We also talked on funding development of open source software, one area where the Blender Foundation is very successful is to make movies with Blender, this is very good for advertising the product, since you can show awesome end-results. But it is also very good since developers and artists are working together on the movie, the developers fixing bugs and adding needed features, while the artists provide feedback. The Krita pledgie is one step in that direction. David was thinking that targeting windows users could boost the fundraiser campaign, as apparently many artists are having remorse on pirating proprietary software and might be interested in helping a cheaper alternative, but it is clearly not the primary focus of Lukas work, first we have to make Krita ready on Unix, then other platforms will come.

Categories: Krita, Open Source Tags: , , ,

KOffice 2.2 Release Schedule

3 December, 2009 2 comments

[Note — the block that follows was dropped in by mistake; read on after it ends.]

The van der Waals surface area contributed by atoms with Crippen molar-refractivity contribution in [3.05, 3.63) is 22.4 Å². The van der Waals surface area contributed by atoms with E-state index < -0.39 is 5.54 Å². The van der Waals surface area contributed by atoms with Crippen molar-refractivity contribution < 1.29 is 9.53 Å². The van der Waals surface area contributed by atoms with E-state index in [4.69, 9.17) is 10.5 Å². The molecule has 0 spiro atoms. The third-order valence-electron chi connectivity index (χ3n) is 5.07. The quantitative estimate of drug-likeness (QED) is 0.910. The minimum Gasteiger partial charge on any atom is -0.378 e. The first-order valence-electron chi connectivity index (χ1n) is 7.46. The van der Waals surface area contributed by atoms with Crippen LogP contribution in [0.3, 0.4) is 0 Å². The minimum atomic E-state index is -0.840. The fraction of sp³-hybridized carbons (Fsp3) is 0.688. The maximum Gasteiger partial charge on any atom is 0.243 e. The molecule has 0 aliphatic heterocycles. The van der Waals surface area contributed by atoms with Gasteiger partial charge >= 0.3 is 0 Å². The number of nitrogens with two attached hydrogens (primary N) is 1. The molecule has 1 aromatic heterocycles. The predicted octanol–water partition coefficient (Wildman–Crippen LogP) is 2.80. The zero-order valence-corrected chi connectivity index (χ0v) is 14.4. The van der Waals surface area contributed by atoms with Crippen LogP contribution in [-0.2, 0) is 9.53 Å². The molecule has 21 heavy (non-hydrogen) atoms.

One of the outcome of the meeting in Oslo was to take the final decision on the KOffice 2.2 release schedule. Following the current trend of a six months release schedule, therefor the 2.2 RC1 is planned for April, 27th 2010.

We have also decided to experiment with a shorter release schedule for 2.3, which is likely to happen four months after 2.2. This will be made possible with the use of Git, and if we manage to keep the release branch in a releasable state at all time, meaning no tests failures, and that features are only merged when finished.

KOffice Fall Meeting 2009 – Day 0

27 November, 2009 Leave a comment

So I have arrived in Oslo for the KOffice Sprint. We are gathering in the Trolltech headquarter, currently waiting for people to arrive before going to have dinner in the center. Casual discussions have already started about moving to git, about network issues, graphical user interface, distribution flameware. And also doing some hacking.

The topic of the meeting is mostly about finalizing the KOffice libraries, with API reviews with Qt Developers, probably some bug fixing and unit testing. As well as a few “administrative” discussion, like release schedules.

KOffice 2.1 is released, how user ready it is ?

25 November, 2009 2 comments